Unless you are following a style guide that specifies otherwise, observe the following conventions.
Use enumeration in reports and other documents to identify sequences of chapters, sections, page numbers, figures and tables, equations, footnotes, and appendixes. Lengthy reports may contain and enumerate all these items. Any technical or scientific document of more than one page, however, will at least enumerate its pages, as well as any other of these elements that are present.
Of the two general enumeration systems widely used, the numerical system is clearer than the alphanumerical system. In the numerical system, the reader can always locate his or her place in the document from the single decimal number.
NUMERICAL SYSTEM ALPHANUMERICAL SYSTEM 1 I. 1.1 A. 1.2 B. 1.2.1 1. 1.2.2 2. 2 II. 2.1 A. 2.1.1 1. 2.1.2 2. 2.2 B.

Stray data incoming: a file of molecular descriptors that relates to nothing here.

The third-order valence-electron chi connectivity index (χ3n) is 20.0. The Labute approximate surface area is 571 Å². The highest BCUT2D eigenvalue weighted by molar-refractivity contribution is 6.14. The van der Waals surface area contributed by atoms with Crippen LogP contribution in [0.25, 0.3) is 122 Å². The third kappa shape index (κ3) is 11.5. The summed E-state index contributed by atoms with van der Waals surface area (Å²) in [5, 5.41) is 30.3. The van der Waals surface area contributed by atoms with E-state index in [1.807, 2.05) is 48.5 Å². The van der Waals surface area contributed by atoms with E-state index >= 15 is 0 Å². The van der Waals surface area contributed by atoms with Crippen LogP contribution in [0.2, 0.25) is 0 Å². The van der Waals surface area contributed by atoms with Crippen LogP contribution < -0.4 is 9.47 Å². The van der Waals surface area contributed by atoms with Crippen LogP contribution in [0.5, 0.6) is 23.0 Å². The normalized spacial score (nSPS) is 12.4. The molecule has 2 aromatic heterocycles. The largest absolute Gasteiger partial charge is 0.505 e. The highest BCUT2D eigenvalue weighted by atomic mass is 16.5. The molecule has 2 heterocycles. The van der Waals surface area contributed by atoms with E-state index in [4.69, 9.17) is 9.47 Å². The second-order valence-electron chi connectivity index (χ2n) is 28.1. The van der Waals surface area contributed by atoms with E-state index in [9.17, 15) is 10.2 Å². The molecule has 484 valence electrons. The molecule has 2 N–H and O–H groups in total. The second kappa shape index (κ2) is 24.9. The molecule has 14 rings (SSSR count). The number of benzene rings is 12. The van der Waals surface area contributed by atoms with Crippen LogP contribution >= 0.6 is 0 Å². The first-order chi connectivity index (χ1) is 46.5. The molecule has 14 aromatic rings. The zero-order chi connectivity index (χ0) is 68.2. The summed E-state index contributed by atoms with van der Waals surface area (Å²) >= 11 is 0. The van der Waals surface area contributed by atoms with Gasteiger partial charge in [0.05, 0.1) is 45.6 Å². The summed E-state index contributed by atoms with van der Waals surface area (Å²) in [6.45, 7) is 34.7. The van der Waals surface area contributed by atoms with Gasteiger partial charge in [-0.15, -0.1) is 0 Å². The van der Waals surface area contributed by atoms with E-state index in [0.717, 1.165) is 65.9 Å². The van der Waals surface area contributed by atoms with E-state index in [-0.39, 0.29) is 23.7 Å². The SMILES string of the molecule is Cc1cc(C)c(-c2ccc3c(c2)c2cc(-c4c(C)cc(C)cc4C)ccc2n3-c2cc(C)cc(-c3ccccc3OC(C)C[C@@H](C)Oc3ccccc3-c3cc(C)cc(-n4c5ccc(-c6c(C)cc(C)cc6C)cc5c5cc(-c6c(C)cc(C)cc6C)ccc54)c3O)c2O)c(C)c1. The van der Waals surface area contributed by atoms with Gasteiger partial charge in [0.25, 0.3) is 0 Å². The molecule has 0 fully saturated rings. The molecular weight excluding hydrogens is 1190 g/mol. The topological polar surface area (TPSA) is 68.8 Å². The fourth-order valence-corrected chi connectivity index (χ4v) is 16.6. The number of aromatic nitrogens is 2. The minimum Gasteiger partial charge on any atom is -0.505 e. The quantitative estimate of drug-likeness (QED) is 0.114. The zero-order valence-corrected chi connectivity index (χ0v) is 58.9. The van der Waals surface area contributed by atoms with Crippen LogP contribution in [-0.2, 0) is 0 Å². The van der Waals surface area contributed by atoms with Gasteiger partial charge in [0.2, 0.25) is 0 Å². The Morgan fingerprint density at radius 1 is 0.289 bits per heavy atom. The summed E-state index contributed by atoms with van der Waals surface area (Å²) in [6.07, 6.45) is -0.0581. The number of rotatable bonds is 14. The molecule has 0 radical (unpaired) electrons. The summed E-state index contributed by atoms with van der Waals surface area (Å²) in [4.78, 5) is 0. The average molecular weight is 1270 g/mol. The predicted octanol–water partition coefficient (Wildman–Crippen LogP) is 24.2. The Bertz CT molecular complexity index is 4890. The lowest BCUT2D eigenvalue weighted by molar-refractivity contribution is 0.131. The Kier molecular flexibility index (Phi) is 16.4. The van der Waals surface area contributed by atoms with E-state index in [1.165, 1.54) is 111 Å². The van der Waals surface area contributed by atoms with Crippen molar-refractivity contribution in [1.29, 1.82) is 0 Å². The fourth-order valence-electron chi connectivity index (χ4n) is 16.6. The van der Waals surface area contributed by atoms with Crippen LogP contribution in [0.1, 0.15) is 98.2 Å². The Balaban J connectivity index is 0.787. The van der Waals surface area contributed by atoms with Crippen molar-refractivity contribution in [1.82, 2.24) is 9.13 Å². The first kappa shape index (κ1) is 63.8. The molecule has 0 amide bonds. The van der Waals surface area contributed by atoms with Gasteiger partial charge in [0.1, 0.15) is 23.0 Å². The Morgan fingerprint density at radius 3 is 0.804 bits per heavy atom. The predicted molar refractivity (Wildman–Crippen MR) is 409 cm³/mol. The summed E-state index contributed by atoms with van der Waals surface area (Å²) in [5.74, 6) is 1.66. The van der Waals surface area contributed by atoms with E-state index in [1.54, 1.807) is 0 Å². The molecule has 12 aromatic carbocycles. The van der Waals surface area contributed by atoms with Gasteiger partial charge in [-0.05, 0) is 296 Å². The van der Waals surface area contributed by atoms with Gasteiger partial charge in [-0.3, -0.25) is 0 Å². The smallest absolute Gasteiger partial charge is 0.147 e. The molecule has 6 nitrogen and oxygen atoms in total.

Number the front matter in italic lowercase roman numerals (i, ii, iii, iv, and so on).
Normally, number the pages in the body of the document with arabic numerals, starting with page 1. Number sequentially through page n at the end of the text, including all back matter. Some long reports and theses, however, employ a two-part numbering system that contains a numerical chapter prefix followed by a hyphen and then the page number of the chapter. The first page of Chapter 6, for example, would be numbered 6-1.
Number tables and figures sequentially as Table 1, Table 2, Table 3, and so on. In long documents, however, table and figure numbers are often prefixed with a chapter number: Table 5-1 or Table 5.1, for example, refers to the first table of Chapter 5.
Number all equations discussed in the text sequentially, as Eq. 1, Eq. 2, Eq. 3, and so on. You do not have to number every equation that appears in the document because many equations are part of a series of intermediate steps that are not specifically discussed.
See the discussion in Citing Sources and Listing References.